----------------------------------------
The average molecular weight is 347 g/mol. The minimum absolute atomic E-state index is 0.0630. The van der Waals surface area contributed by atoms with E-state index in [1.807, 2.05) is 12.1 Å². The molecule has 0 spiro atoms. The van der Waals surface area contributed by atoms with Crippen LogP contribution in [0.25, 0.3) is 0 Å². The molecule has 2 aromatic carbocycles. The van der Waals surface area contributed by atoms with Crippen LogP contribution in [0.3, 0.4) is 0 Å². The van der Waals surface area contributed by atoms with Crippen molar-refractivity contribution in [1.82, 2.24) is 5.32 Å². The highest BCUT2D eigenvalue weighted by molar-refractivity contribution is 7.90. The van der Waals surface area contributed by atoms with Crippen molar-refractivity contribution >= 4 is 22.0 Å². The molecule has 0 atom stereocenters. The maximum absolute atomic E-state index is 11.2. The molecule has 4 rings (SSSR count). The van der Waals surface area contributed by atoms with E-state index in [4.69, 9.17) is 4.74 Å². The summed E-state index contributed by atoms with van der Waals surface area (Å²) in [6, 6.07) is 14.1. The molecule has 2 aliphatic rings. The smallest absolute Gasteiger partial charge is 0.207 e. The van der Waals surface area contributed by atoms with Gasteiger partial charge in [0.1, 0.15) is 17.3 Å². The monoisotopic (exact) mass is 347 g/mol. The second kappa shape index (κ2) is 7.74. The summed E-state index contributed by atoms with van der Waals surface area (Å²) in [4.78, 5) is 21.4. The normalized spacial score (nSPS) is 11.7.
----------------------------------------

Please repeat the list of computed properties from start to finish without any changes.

The average molecular weight is 347 g/mol. The minimum absolute atomic E-state index is 0.0630. The van der Waals surface area contributed by atoms with E-state index in [1.807, 2.05) is 12.1 Å². The molecule has 0 spiro atoms. The van der Waals surface area contributed by atoms with Crippen LogP contribution in [0.25, 0.3) is 0 Å². The molecule has 2 aromatic carbocycles. The van der Waals surface area contributed by atoms with Crippen LogP contribution in [0.3, 0.4) is 0 Å². The van der Waals surface area contributed by atoms with Crippen molar-refractivity contribution in [1.82, 2.24) is 5.32 Å². The highest BCUT2D eigenvalue weighted by molar-refractivity contribution is 7.90. The van der Waals surface area contributed by atoms with Crippen molar-refractivity contribution >= 4 is 22.0 Å². The molecule has 0 atom stereocenters. The maximum absolute atomic E-state index is 11.2. The molecule has 4 rings (SSSR count). The van der Waals surface area contributed by atoms with E-state index in [4.69, 9.17) is 4.74 Å². The summed E-state index contributed by atoms with van der Waals surface area (Å²) in [6, 6.07) is 14.1. The molecule has 2 aliphatic rings. The smallest absolute Gasteiger partial charge is 0.207 e. The van der Waals surface area contributed by atoms with Gasteiger partial charge in [0.1, 0.15) is 17.3 Å². The monoisotopic (exact) mass is 347 g/mol. The second kappa shape index (κ2) is 7.74. The summed E-state index contributed by atoms with van der Waals surface area (Å²) in [4.78, 5) is 21.4. The normalized spacial score (nSPS) is 11.7.